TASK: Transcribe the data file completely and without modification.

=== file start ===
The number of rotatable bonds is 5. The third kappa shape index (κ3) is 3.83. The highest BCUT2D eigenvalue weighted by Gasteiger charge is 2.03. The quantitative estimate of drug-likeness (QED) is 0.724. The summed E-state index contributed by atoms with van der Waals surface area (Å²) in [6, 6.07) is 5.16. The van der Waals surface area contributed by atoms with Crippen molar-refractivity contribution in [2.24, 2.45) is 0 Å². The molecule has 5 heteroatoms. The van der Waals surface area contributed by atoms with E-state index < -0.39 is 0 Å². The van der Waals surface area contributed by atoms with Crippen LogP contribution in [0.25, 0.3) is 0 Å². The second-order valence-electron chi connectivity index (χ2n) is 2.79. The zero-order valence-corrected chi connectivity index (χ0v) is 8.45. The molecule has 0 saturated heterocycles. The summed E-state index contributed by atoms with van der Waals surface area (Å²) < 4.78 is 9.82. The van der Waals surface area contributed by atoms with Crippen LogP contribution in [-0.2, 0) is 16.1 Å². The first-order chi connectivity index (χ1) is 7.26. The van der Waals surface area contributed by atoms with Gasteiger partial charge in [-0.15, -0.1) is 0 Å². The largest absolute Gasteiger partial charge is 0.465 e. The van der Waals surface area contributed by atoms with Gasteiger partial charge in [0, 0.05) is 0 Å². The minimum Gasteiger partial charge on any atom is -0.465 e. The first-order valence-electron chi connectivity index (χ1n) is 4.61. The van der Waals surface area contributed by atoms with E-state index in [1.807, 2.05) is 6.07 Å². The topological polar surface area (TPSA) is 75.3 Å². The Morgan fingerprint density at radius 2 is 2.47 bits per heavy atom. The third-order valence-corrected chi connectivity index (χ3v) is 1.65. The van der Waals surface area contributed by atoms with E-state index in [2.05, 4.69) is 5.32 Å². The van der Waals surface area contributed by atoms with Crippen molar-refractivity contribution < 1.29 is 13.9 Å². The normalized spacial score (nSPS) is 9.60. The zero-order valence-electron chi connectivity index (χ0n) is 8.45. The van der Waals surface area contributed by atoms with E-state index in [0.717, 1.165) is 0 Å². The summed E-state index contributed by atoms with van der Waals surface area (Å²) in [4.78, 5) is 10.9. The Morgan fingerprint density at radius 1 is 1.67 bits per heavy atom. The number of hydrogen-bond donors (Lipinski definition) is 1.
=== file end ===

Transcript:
The number of rotatable bonds is 5. The third kappa shape index (κ3) is 3.83. The highest BCUT2D eigenvalue weighted by Gasteiger charge is 2.03. The quantitative estimate of drug-likeness (QED) is 0.724. The summed E-state index contributed by atoms with van der Waals surface area (Å²) in [6, 6.07) is 5.16. The van der Waals surface area contributed by atoms with Crippen molar-refractivity contribution in [2.24, 2.45) is 0 Å². The molecule has 5 heteroatoms. The van der Waals surface area contributed by atoms with E-state index < -0.39 is 0 Å². The van der Waals surface area contributed by atoms with Crippen LogP contribution in [0.25, 0.3) is 0 Å². The second-order valence-electron chi connectivity index (χ2n) is 2.79. The zero-order valence-corrected chi connectivity index (χ0v) is 8.45. The molecule has 0 saturated heterocycles. The summed E-state index contributed by atoms with van der Waals surface area (Å²) < 4.78 is 9.82. The van der Waals surface area contributed by atoms with Crippen LogP contribution in [-0.2, 0) is 16.1 Å². The first-order chi connectivity index (χ1) is 7.26. The van der Waals surface area contributed by atoms with Gasteiger partial charge in [-0.15, -0.1) is 0 Å². The largest absolute Gasteiger partial charge is 0.465 e. The van der Waals surface area contributed by atoms with Gasteiger partial charge in [0, 0.05) is 0 Å². The minimum Gasteiger partial charge on any atom is -0.465 e. The first-order valence-electron chi connectivity index (χ1n) is 4.61. The van der Waals surface area contributed by atoms with E-state index in [1.807, 2.05) is 6.07 Å². The topological polar surface area (TPSA) is 75.3 Å². The Morgan fingerprint density at radius 2 is 2.47 bits per heavy atom. The third-order valence-corrected chi connectivity index (χ3v) is 1.65. The van der Waals surface area contributed by atoms with E-state index in [2.05, 4.69) is 5.32 Å². The van der Waals surface area contributed by atoms with Crippen molar-refractivity contribution < 1.29 is 13.9 Å². The normalized spacial score (nSPS) is 9.60. The zero-order valence-electron chi connectivity index (χ0n) is 8.45. The van der Waals surface area contributed by atoms with E-state index in [0.717, 1.165) is 0 Å². The summed E-state index contributed by atoms with van der Waals surface area (Å²) in [4.78, 5) is 10.9. The Morgan fingerprint density at radius 1 is 1.67 bits per heavy atom. The number of hydrogen-bond donors (Lipinski definition) is 1.